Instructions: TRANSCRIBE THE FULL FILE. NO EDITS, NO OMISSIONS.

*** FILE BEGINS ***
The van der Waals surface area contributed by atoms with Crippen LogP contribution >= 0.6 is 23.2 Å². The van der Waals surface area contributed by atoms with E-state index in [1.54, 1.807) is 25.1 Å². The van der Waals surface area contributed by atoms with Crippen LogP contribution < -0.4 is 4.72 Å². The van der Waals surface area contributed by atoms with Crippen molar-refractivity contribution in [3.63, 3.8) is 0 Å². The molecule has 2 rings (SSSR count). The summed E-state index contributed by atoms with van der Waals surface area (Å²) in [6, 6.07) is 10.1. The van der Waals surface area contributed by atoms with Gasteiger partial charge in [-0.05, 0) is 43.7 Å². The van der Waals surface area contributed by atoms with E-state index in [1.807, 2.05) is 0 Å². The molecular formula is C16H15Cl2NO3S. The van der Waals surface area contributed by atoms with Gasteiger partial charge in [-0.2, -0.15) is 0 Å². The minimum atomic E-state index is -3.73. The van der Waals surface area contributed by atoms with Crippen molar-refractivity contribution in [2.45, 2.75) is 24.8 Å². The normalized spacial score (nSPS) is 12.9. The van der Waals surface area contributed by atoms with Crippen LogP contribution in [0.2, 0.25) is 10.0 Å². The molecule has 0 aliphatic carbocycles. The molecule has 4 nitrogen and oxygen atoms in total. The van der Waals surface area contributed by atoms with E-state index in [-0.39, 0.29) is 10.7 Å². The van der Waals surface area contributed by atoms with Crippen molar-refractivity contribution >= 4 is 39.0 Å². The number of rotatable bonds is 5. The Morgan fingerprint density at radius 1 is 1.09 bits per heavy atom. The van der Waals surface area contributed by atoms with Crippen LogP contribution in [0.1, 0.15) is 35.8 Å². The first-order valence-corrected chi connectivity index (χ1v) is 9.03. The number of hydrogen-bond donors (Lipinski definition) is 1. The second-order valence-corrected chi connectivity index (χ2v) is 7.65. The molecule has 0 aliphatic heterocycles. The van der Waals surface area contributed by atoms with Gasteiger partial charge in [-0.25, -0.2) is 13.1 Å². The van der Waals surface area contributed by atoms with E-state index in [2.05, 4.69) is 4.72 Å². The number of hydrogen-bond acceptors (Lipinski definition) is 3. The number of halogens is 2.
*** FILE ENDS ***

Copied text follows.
The van der Waals surface area contributed by atoms with Crippen LogP contribution >= 0.6 is 23.2 Å². The van der Waals surface area contributed by atoms with E-state index in [1.54, 1.807) is 25.1 Å². The van der Waals surface area contributed by atoms with Crippen LogP contribution < -0.4 is 4.72 Å². The van der Waals surface area contributed by atoms with Crippen molar-refractivity contribution in [3.63, 3.8) is 0 Å². The molecule has 2 rings (SSSR count). The summed E-state index contributed by atoms with van der Waals surface area (Å²) in [6, 6.07) is 10.1. The van der Waals surface area contributed by atoms with Gasteiger partial charge in [-0.05, 0) is 43.7 Å². The van der Waals surface area contributed by atoms with E-state index in [1.807, 2.05) is 0 Å². The molecular formula is C16H15Cl2NO3S. The van der Waals surface area contributed by atoms with Gasteiger partial charge in [-0.2, -0.15) is 0 Å². The minimum atomic E-state index is -3.73. The van der Waals surface area contributed by atoms with Crippen molar-refractivity contribution in [2.45, 2.75) is 24.8 Å². The normalized spacial score (nSPS) is 12.9. The van der Waals surface area contributed by atoms with Crippen LogP contribution in [0.2, 0.25) is 10.0 Å². The molecule has 0 aliphatic carbocycles. The molecule has 4 nitrogen and oxygen atoms in total. The van der Waals surface area contributed by atoms with E-state index in [-0.39, 0.29) is 10.7 Å². The van der Waals surface area contributed by atoms with Crippen molar-refractivity contribution >= 4 is 39.0 Å². The number of rotatable bonds is 5. The Morgan fingerprint density at radius 1 is 1.09 bits per heavy atom. The van der Waals surface area contributed by atoms with Crippen LogP contribution in [0.1, 0.15) is 35.8 Å². The first-order valence-corrected chi connectivity index (χ1v) is 9.03. The number of hydrogen-bond donors (Lipinski definition) is 1. The second-order valence-corrected chi connectivity index (χ2v) is 7.65. The molecule has 0 aliphatic heterocycles. The van der Waals surface area contributed by atoms with Gasteiger partial charge in [-0.25, -0.2) is 13.1 Å². The van der Waals surface area contributed by atoms with E-state index in [2.05, 4.69) is 4.72 Å². The number of hydrogen-bond acceptors (Lipinski definition) is 3. The number of halogens is 2.